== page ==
I fully admit that I’m not the reality TV junkie that many of my friends and co-workers are. In fact, I can only think of two non-scripted shows I watch. (Well, “non-scripted” is used loosely here.) Regardless, one of those shows I’ve found myself drawn to is The Rachel Zoe Project. Go ahead, judge me. I’ll wait.
OK, the reason I bring this up is because last night’s episode had a good lesson for workers (and employers, too). Let me summarize what’s going on in this show:
Rachel Zoe is a fashion stylist and she has two assistants. Taylor’s been there since the beginning and Brad has only been with her for a year. Taylor and Brad don’t always get along–naturally, because if they did, the show would be boring. Well, Rachel tells Brad and Taylor that their schedule is open and all three of them will be going to Paris Fashion Week, which is basically the Super Bowl of couture. Then some clients need Rachel’s services during that scheduled trip and she has to leave one of the assistants behind. Who will go to Paris? (Insert dramatic stares and camera cuts here.)
Rachel first sends an e-mail to Taylor and Brad telling them what’s going on and that the two of them should figure it out themselves. She secretly wants Brad to say, “Taylor has seniority. I’ll stay; she can go.” Taylor knows this, too. Brad doesn’t do that. Taylor tells Brad what’s going on. He gets mad at Rachel. She sends an e-mail to Taylor saying that she should decide who goes and who stays because she has seniority. Brad’s reaction is what most viewers were probably thinking: Rachel has the most seniority–she’s the boss. Throughout this entire ordeal all three players mention the fact that Rachel has issues with confrontation. She even says that her least favorite part of being the boss is doing the things that a boss has to do.
Ultimately, Taylor decides Brad should go and that she wants to deal directly with Rachel to discuss the issue. Rachel knows it’s all coming. Everyone agrees that Rachel royally messed up and should’ve made the decision and been unafraid of angering her employees. That’s what happens when you’re the boss.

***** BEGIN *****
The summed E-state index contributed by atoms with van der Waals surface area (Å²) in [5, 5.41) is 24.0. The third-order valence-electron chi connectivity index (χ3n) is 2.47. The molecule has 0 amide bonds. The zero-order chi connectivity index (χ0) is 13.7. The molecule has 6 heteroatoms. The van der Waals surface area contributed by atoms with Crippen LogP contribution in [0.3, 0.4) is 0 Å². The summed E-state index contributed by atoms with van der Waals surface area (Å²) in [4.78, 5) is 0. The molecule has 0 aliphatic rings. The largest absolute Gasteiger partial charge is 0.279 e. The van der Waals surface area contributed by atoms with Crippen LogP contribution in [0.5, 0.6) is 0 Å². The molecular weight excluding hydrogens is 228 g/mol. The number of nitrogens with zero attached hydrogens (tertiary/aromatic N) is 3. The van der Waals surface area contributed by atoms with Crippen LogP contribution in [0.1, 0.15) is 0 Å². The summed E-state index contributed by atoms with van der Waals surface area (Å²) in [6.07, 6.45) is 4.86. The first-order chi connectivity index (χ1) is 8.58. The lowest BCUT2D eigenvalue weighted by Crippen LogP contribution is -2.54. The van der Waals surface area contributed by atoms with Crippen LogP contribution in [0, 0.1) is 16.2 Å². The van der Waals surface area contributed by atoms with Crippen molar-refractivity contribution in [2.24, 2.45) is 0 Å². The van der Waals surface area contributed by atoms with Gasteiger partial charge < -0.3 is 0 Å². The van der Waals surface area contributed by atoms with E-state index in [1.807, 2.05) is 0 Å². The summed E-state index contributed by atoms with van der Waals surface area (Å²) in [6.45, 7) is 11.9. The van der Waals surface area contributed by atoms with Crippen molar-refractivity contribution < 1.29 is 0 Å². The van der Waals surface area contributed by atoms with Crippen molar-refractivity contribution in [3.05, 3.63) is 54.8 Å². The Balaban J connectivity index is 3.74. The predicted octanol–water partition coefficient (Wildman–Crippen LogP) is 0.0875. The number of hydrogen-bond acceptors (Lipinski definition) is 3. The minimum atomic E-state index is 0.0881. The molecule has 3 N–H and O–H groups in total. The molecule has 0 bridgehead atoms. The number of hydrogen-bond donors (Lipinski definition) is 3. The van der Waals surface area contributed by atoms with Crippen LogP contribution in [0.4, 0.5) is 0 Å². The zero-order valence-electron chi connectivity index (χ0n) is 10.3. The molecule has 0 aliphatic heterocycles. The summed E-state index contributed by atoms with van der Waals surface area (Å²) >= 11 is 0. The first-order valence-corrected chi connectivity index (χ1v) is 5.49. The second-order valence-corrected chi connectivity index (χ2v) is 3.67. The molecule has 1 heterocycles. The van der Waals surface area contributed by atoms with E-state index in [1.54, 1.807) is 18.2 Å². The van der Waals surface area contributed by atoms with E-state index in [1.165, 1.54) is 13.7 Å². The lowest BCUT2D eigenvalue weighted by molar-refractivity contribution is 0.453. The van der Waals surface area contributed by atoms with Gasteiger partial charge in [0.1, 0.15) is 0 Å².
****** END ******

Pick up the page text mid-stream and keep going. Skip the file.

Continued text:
Now, for me and you, the regular people who don’t have our own shows and who don’t have the luxury of worrying about who gets to go to Paris and who has to stay home and deal with celebrities, there are still some valuable work lessons here. Here are some things to do when your boss relegates a little too much responsibility to you:
- Be nice to your co-workers
If your boss wants you and your co-worker to tackle a problem, try to do it. Bickering back and forth and getting passive aggressive won’t advance the situation. It’ll just escalate tension and eventually you’ll end up running to the boss sounding like a whiny baby because the other person was mean to you.
- Think about office politics (sometimes)
I’m not saying you should get involved in the gritty side of workplace politics, but recognize that seniority, tenure and titles play a role in how (many) companies operate. In some cases, deferring to the senior member of the team shows that you respect their time at the company and that you’re cooperative.
- If you are senior, act senior
Pulling rank can often be annoying and unnecessary, but sometimes the boss looks to the second-in-command to step up and show leadership. Take the opportunity and run with it. Acknowledge that your role might be strange for everyone because you’re not the boss. It will diffuse some of the tension while telling everyone that you are embracing the role and will be the decision-maker.
- Politely confront your boss about the issue
If a boss handled a situation in a way that affected daily operations and relationships, you need to address it. Be respectful and remember that he or she is the boss–so preparing a fiery 20-minute speech isn’t the way to go. But feel free to ask to discuss the situation and then explain that the group needed a little more guidance. Use it as an opportunity to step up by saying, “I felt that I should take control because of my seniority, but I didn’t want to appear as though I was undermining your authority.” Or, if you aren’t one of the highest ranking people on the team, tell the boss that there was some confusion and that, “We wanted to be certain that we were staying on track with your goals, but we didn’t know if plans had changed and we were supposed to listen to [so-and-so] instead.” Word it however you want, but while showing respect and not whining, voice your concern. Sometimes bosses are so busy they don’t even realize there was any misunderstanding in their directions.
The whole situation was kind of bananas, to be honest. But it doesn’t have to be if you act like an adult and talk things out.